Monday, August 27, 2007

How German Is It?

The age of criticism has begun. For the past couple of days I've been reading Aesthetics and Politics, a handy little primer which chronicles the Marxist response to Modernism through essays and letters by Bloch, Lukács, Benjamin, Brecht and Adorno, with a wrap-up afterword by Fredric Jameson. What I like about Marxist criticism, as I was saying to Emily over a burrito last night, is that whether or not one agrees with the ideology, it's bracing to see that level of rigor applied to ideas, to see writers straining themselves to do justice to both their theories and historical facts, and to organize themselves into coherent positions vis-à-vis each other. It's that passionate rigor which is almost always missing from contemporary criticism, whether academic or otherwise: sadly, it may only be purchasable at the cost of being kind of an overzealous asshole.

Anyway, just a small thing for now. Jameson, in his conclusion says that "[t]he legacy of German Expressionism provided a more propitious framework for the development of a major debate within Marxism," and explains this fact by saying that "in the writings of the surrealists, and particular of Breton, the problem of realism largely fails to arise — in the first instance owing to their initial repudiation of the novel as a form. While for their principal adversary Jean-Paul Sartre … the realism/modernism dilemma did not arise either, but for the opposite reason: because of Sartre's preliminary exclusion of poetry and the lyric from his account of the nature and function of literature in general. Thus in France, until that second wave of modernism (or post-modernism) represented by the nouveau roman and the nouvelle vague, Tel Quel and 'structuralism,' the terrain for which realism and modernism were elsewhere so bitterly to contend — that of narrative — was effectively divided up between them in advance, as though in amicable separation" (197).

An interesting claim, that, and a difficult one to assess without a great deal of historical research. I think there are problems here. For one thing, it suggests a too-easy equation of poetry (and lyric in particular) with the subjective and fiction with the objective and committed that smacks of Lukács at his worst. Poetry is often spoken about, it seems to me, as some sort of means of escape or forced marginalization, perhaps for the simple reason that it's so much less popular than fiction. But when we're dealing with experimental literature, it really seems to me that this is a sort of category-error: it's only that modernist novels seem to be the same sort of things as popular novels that we think of them as being a more realistic or objective, more world-embracing, form than lyric poetry. In contrast, by the mid-20th century, there is no popular poetry really: it's all degrees of specialty interest.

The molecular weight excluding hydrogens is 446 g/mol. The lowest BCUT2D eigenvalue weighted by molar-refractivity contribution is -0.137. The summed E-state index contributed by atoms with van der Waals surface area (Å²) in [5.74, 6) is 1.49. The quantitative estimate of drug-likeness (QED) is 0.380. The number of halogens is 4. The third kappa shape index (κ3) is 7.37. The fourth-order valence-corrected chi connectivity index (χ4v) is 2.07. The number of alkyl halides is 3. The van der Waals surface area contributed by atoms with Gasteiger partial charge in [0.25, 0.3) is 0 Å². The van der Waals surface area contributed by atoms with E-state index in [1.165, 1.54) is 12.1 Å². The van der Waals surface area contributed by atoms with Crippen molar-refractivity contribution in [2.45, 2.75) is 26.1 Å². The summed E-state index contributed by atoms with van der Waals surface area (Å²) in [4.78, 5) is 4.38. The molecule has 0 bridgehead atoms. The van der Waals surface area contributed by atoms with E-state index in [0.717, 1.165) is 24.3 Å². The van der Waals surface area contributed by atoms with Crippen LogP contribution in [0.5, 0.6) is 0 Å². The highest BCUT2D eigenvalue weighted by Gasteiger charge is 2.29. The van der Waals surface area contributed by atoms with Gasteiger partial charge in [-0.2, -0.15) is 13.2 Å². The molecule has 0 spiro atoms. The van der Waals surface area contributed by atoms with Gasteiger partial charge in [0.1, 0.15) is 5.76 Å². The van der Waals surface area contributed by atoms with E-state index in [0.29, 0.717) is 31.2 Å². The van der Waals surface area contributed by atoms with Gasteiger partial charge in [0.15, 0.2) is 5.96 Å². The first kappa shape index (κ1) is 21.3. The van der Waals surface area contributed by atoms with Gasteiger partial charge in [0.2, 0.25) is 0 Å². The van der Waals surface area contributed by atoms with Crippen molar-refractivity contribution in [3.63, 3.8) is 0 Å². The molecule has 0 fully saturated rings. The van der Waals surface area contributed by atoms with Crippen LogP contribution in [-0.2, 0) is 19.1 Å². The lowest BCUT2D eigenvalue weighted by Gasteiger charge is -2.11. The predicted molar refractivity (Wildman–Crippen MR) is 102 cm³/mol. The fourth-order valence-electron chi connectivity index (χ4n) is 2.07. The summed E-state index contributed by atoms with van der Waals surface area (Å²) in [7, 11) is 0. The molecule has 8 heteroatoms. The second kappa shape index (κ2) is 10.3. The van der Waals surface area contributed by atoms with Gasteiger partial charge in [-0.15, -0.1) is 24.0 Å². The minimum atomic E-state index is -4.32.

But let's leave that aside, for now. Another thing that interests me here is Jameson's characterization of France as the province of a sort of complacent radicalism which remained outside the important debates about Modernism until the 60s. This is especially surprising given that the majority of the literary authors at issue throughout the book are French, including Balzac, Baudelaire, Proust, Valéry, Sartre, and, if we want to be provocative, we can count Beckett too. (The other major names that get thrown around are Thomas Mann, Joyce, Kafka and, of course, Brecht.) And in fact, after the initial exchange between Bloch and Lukács, Expressionism itself is little-mentioned in the debate: perhaps because it was quite literally destroyed by the rise of the Nazis, who viewed it as "degenerate art."